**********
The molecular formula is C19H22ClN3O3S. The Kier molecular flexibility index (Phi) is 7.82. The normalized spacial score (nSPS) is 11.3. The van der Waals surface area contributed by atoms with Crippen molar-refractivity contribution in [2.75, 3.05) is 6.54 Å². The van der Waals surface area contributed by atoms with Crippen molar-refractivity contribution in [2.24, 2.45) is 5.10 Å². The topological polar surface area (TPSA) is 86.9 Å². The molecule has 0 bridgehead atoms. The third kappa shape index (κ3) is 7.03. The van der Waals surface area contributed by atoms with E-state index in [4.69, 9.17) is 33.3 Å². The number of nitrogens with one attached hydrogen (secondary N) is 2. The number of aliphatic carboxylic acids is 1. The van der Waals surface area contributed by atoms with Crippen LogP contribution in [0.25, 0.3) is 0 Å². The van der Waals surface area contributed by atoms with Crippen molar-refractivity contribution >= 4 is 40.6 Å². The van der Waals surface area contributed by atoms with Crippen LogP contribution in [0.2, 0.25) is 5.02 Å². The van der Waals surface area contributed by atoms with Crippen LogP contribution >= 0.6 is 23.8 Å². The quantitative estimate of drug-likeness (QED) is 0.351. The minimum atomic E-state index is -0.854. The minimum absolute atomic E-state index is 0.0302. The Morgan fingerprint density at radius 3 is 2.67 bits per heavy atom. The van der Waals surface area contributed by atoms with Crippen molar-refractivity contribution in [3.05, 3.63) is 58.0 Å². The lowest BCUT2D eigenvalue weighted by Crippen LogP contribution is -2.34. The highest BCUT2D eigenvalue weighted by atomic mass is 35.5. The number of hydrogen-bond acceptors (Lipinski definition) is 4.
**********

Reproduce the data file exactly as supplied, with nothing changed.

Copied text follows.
The molecular formula is C19H22ClN3O3S. The Kier molecular flexibility index (Phi) is 7.82. The normalized spacial score (nSPS) is 11.3. The van der Waals surface area contributed by atoms with Crippen molar-refractivity contribution in [2.75, 3.05) is 6.54 Å². The van der Waals surface area contributed by atoms with Crippen molar-refractivity contribution in [2.24, 2.45) is 5.10 Å². The topological polar surface area (TPSA) is 86.9 Å². The molecule has 0 bridgehead atoms. The third kappa shape index (κ3) is 7.03. The van der Waals surface area contributed by atoms with E-state index in [4.69, 9.17) is 33.3 Å². The number of nitrogens with one attached hydrogen (secondary N) is 2. The number of aliphatic carboxylic acids is 1. The van der Waals surface area contributed by atoms with Crippen LogP contribution in [0.25, 0.3) is 0 Å². The van der Waals surface area contributed by atoms with Crippen molar-refractivity contribution >= 4 is 40.6 Å². The van der Waals surface area contributed by atoms with Crippen LogP contribution in [0.2, 0.25) is 5.02 Å². The van der Waals surface area contributed by atoms with Crippen LogP contribution >= 0.6 is 23.8 Å². The quantitative estimate of drug-likeness (QED) is 0.351. The minimum atomic E-state index is -0.854. The minimum absolute atomic E-state index is 0.0302. The Morgan fingerprint density at radius 3 is 2.67 bits per heavy atom. The van der Waals surface area contributed by atoms with Crippen molar-refractivity contribution in [3.05, 3.63) is 58.0 Å². The lowest BCUT2D eigenvalue weighted by Crippen LogP contribution is -2.34. The highest BCUT2D eigenvalue weighted by atomic mass is 35.5. The number of hydrogen-bond acceptors (Lipinski definition) is 4.